Ask Amy Amy Dickinson, Ask Amy

Amy Dickinson is a general advice columnist.

DEAR AMY: Am I asking too much to expect my husband to eliminate all contact and exposure to his (former) emotional affair partner? He feels my requests are unreasonable and continues to attend social functions, knowing full well that she will also be in attendance. He remains friendly with her as though nothing happened. This affair nearly ended our marriage and I long for a total commitment without further exposure to his past addiction. My former therapist felt that my husband should understand my position and be willing to make that commitment to me and to our marriage. I relive the entire heartbreaking period of our marriage each time I see him choose to be around her. I can only assume this is truly an addiction that must be dealt with, beginning with total abstinence. Otherwise these social functions provide a fix rather than a cure to his problem. Your advice?

Heartbroken

DEAR HEARTBROKEN: You equate your husband's emotional affair with an addiction. So yes, it would be easiest on you if your husband would agree to totally abstain from social contact with this person.

But he won't. So the only question you need to answer for yourself now is: "What's next for me?" My own take is that, if your husband had an emotional affair and then is able to run into this person and act as if nothing had happened, isn't that a good thing? If he acted all weird, secretive and intimate -- that would be an indication that this contact was a trigger for him. But really, it seems to be a trigger for you.

If your husband truly is addicted and you want to stay with him, then you should take a page out of the addiction and recovery playbook and understand that you are powerless to control him. You may choose to love him through this, or you may choose to leave him over this.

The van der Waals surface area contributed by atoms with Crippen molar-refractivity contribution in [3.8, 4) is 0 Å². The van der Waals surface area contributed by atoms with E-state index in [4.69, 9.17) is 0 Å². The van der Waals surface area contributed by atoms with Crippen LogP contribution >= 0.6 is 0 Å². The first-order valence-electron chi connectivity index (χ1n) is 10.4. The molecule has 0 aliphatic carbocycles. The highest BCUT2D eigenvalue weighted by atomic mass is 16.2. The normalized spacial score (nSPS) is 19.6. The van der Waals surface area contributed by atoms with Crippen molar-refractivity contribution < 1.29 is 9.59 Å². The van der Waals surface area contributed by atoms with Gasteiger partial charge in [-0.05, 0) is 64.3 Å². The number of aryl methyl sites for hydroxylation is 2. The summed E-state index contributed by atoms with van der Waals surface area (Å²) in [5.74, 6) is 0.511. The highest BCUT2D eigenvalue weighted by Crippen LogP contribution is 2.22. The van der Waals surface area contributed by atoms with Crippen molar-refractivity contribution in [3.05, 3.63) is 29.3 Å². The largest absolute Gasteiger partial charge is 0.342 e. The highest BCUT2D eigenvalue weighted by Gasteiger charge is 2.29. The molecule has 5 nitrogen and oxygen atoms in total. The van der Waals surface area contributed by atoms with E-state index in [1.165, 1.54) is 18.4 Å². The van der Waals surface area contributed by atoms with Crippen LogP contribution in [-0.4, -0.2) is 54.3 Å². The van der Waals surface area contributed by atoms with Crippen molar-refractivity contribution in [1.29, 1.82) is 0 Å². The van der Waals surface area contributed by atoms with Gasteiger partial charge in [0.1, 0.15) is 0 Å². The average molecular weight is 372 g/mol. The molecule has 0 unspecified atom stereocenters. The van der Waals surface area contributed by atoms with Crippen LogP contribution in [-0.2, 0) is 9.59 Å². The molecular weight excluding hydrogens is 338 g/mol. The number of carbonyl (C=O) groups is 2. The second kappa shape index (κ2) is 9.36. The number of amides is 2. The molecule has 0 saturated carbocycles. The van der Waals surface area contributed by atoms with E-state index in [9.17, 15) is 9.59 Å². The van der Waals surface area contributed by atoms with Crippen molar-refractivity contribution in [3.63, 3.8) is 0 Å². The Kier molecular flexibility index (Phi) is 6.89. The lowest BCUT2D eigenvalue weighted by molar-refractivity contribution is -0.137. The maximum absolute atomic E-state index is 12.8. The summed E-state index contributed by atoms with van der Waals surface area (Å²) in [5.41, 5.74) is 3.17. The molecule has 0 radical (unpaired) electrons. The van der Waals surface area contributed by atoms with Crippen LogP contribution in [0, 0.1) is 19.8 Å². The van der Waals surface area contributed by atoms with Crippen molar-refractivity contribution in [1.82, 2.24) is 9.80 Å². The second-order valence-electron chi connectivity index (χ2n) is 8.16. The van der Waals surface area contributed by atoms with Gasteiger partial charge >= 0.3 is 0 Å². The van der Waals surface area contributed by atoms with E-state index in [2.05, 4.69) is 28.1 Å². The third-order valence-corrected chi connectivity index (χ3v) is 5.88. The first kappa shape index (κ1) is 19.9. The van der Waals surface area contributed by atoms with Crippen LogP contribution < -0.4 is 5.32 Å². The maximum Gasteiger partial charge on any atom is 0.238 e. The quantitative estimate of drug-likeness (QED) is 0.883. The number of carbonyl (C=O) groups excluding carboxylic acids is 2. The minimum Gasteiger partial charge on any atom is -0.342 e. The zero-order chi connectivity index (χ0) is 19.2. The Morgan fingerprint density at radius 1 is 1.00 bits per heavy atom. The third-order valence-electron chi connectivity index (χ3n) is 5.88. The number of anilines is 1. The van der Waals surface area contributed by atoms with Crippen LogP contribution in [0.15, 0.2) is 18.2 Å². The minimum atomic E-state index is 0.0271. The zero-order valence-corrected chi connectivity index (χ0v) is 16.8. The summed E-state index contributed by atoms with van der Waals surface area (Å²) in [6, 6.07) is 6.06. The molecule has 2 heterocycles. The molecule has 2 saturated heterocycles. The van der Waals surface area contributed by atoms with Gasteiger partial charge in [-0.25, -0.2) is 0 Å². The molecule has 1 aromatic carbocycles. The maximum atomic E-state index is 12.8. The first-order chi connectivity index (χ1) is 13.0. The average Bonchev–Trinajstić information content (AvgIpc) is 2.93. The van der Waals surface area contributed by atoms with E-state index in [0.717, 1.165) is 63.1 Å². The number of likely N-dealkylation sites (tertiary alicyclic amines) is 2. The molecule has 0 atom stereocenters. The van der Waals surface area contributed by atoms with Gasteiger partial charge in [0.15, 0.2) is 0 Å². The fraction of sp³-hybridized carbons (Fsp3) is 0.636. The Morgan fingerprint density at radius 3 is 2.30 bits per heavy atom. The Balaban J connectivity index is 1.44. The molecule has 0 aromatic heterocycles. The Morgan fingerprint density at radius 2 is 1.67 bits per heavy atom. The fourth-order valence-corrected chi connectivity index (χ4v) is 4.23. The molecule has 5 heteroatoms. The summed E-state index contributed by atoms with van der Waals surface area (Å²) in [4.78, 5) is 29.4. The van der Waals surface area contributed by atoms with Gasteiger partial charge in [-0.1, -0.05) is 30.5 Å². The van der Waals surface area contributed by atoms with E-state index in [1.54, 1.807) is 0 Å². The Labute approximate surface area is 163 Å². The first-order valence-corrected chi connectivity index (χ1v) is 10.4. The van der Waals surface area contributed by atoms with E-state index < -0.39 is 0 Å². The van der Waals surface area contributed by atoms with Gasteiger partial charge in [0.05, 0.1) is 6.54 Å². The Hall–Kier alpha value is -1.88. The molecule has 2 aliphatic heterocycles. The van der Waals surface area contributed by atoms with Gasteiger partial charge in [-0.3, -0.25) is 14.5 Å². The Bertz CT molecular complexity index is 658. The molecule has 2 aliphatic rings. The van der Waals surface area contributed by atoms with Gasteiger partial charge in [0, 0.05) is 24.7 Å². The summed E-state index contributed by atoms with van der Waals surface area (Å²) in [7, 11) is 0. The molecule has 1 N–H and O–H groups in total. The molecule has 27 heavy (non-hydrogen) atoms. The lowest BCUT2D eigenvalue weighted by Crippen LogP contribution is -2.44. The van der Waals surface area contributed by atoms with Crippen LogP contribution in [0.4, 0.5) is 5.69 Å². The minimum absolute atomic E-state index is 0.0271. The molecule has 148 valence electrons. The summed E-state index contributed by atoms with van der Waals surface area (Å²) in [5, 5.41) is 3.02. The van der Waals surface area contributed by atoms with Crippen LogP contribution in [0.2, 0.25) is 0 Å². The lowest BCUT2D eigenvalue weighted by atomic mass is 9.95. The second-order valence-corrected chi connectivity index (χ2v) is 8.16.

You might also realize that if you see this person and hold your head up and "act" like nothing has happened, it is one way to reclaim your own life and get some of your power back.

DEAR AMY: What is it about people and their dogs? I love my dog (and dogs in general) as much as the next person but I would never ask (or assume) I could bring my dog to anyone's house. In the past week I have had one relative ask to bring their untrained puppy on her multi-day visit to our home. At least she asked (I said no). Another relative emailed and asked to stay the night (with a puppy). I have a friend who always brings her dog to our house. This dog consistently pees and poops on my floor. She seems to think it's OK because she cleans up after it. I think it's rude, unsanitary and gross. I have a dog and would never impose on someone by bringing him to another house. I feel like if you have a dog and need to leave town you should make arrangements for it either with a housesitter or a kennel. Am I being too picky about this?

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Pee-ved in LA

DEAR PEE-VED: Dogs are now considered by many to be full-fledged family members, but this status requires that the owners must take full responsibility for being great parents. The friend who lets her "baby" poop and pee on your floor isn't being a good "mom" -- or a good friend. You should be honest with her about the impact on you. Otherwise you are doing a great job of saying no when you mean no.

My own reaction to this trend is to request equal access for my giant tabby cat, Chester. He's quite well-behaved.

DEAR AMY: Bravo for the daughter of "Hurt Mother," the 28-year-old woman who broke off her engagement and moved out of her parents' home, but wouldn't bow to her mother's disappointment and pressure. This mom needs to let go, right now. My wife and I feel that a measure of parents' success is how independent the kids turn out to be.

Successful Dad

DEAR DAD: I agree.